This book would probably best be viewed as a call to arms or wake up call for humanity. It is certainly not a battle plan for defense and has no thesis as how best to protect ourselves. The book is well worth reading even if you aren’t into reading a sober account of our impending doom and would rather read science fiction. It has some interesting things I have not mentioned. The various AI companies, some of them operating in stealth mode was an interesting topic. Also the discussion by a quant of AI in an effort to improve its financial models, creating an entire matrix like simulated reality to make better trades was in particular interesting to me because I think this universe is a simulation but that is a subject for another time.

How ‘Sex at Dawn’ Saved my Startup

You might think you’ve seen it all in Silicon Valley, but unless you’ve come back from lunch to find a 45 year old legendary VC performing the “rights of Venus” on a 23 year old intern in the meeting room of your startup you haven’t. Let me explain. I was hired as the fourth employee of a small messaging/dating app company. The aforementioned VC was an angel investor in the company and he got me the job. The company was started by a young couple out of Stanford and a former Googler. Things were going well relatively speaking, we were burning through our initial investment but we had a few solid backers. That’s when the VC, lets call him Jason, called me up and told me that he wasn’t going to be investing further in the company. I begged him to tell me why but he wouldn’t. Later I would find out from the male co-founder let’s call him Ken. His girlfriend had slept with the third co-founder. He told me that he couldn’t even look at them and that he couldn’t help but be jealous, its human nature, so the startup was finished. That last part stuck out in my mind. I had just finished reading a book called “Sex at Dawn” that called the concept of male jealousy as a consequence of evolution into question.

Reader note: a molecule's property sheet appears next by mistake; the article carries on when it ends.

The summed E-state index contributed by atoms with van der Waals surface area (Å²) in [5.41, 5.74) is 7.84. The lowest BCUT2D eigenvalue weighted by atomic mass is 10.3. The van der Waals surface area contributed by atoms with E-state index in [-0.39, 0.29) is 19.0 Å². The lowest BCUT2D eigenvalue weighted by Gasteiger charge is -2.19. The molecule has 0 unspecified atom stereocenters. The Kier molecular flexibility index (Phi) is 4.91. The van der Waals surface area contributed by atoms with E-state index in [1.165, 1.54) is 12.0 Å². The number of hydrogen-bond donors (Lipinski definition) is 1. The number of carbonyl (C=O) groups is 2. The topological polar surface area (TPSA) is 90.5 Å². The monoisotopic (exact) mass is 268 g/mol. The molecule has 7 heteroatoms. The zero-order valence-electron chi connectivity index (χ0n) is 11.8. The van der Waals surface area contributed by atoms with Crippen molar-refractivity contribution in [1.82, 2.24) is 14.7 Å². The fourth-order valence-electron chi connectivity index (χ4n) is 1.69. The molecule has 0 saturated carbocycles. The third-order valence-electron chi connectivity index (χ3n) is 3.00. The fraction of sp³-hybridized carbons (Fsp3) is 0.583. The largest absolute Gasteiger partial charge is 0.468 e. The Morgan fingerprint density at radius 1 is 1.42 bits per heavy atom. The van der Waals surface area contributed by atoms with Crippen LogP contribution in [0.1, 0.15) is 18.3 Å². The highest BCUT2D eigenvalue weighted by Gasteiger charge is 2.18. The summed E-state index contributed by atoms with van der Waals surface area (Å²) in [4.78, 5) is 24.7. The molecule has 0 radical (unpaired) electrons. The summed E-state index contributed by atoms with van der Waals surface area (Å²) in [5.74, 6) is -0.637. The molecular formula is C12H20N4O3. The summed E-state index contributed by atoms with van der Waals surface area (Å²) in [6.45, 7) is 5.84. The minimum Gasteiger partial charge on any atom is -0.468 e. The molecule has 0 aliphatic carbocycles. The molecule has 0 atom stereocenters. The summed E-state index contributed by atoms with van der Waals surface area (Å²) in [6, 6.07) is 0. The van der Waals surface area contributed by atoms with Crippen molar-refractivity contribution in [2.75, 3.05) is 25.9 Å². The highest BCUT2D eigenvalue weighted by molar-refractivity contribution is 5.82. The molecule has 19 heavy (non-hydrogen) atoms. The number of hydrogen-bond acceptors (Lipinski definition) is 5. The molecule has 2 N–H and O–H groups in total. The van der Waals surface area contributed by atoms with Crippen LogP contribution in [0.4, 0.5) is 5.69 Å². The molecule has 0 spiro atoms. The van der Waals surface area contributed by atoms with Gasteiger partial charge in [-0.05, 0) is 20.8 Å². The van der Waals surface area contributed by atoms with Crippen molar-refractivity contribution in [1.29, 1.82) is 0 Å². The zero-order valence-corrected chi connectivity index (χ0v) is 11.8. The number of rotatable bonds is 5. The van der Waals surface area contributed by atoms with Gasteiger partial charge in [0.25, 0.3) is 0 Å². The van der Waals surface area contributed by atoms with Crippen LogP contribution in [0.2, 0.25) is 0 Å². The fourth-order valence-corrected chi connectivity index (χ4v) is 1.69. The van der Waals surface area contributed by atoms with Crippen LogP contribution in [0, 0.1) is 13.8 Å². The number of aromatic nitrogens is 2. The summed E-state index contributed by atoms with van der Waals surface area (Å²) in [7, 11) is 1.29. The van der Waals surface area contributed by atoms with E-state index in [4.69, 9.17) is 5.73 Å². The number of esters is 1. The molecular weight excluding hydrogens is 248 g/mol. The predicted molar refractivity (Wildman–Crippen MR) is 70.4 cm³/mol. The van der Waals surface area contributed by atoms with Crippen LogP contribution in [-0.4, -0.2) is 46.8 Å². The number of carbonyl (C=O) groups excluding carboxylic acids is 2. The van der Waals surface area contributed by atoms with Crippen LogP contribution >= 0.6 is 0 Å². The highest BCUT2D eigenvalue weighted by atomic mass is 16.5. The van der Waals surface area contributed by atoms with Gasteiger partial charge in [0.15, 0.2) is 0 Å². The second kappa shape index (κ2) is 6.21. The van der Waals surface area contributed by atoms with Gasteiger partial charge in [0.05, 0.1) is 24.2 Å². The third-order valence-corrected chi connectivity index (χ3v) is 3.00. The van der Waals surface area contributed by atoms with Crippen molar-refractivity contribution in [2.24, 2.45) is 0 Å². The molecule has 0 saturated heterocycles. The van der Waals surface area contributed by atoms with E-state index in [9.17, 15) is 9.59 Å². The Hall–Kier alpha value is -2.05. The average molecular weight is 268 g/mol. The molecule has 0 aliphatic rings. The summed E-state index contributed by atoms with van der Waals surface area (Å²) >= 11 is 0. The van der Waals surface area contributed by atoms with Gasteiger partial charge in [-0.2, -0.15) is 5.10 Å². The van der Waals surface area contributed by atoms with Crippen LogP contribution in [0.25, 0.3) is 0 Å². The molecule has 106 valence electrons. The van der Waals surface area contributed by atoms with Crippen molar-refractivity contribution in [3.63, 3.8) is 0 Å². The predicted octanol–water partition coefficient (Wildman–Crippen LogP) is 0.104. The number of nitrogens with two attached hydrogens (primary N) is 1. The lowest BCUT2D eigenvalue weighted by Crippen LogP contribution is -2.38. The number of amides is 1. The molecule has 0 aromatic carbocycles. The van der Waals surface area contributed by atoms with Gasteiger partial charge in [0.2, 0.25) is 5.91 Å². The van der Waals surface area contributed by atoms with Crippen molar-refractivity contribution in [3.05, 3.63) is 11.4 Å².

I tracked down Jason at a bar I know he frequents and told him that all I asked is that he go on the weekend retreat we had planned. I thought if I could just get everyone together there was a chance I might be able to save the startup. I put together a deck and made the best presentation I’ve ever done. For 45 minutes I went on and on about anthropological examples, biological examples, cross-cultural experience, the mosuo, partible paternity, social experiments, risk taking and Plato’s Republic. I was fighting not just for the startup but for a whole new way of looking at social relationships. Here is the beautiful part. I had everyone together and because everyone assumed that the startup was done we spent the next 8 hours discussing my presentation.

Six months later the startup is stronger than ever. I don’t think I can fully explain what we’ve created if you haven’t read Sex at Dawn, lets just say what Google did with not wanting people to leave work to get food we’ve expanded upon. You’ve heard of work spouses? We have become an extremely tightly knit group. Jason, who used to come by rarely, now stops by at least twice a week. His mentorship is invaluable. We have just hired our 9th 10th and 11th employees lets call them, Gretchen, Melissa and Iyelllen. We still aren’t profitable but I’m more confident then ever we will be. At the very least we are no longer hemorrhaging users. I don’t think this could work for everyone, we had a young open minded group of people and it was like the perfect storm. I have deliberately hidden the name of the company and its members so I hope you all will respect the anonymity the internet provides but I do plan to right a book about the experience some day if the startup fails and there is interest.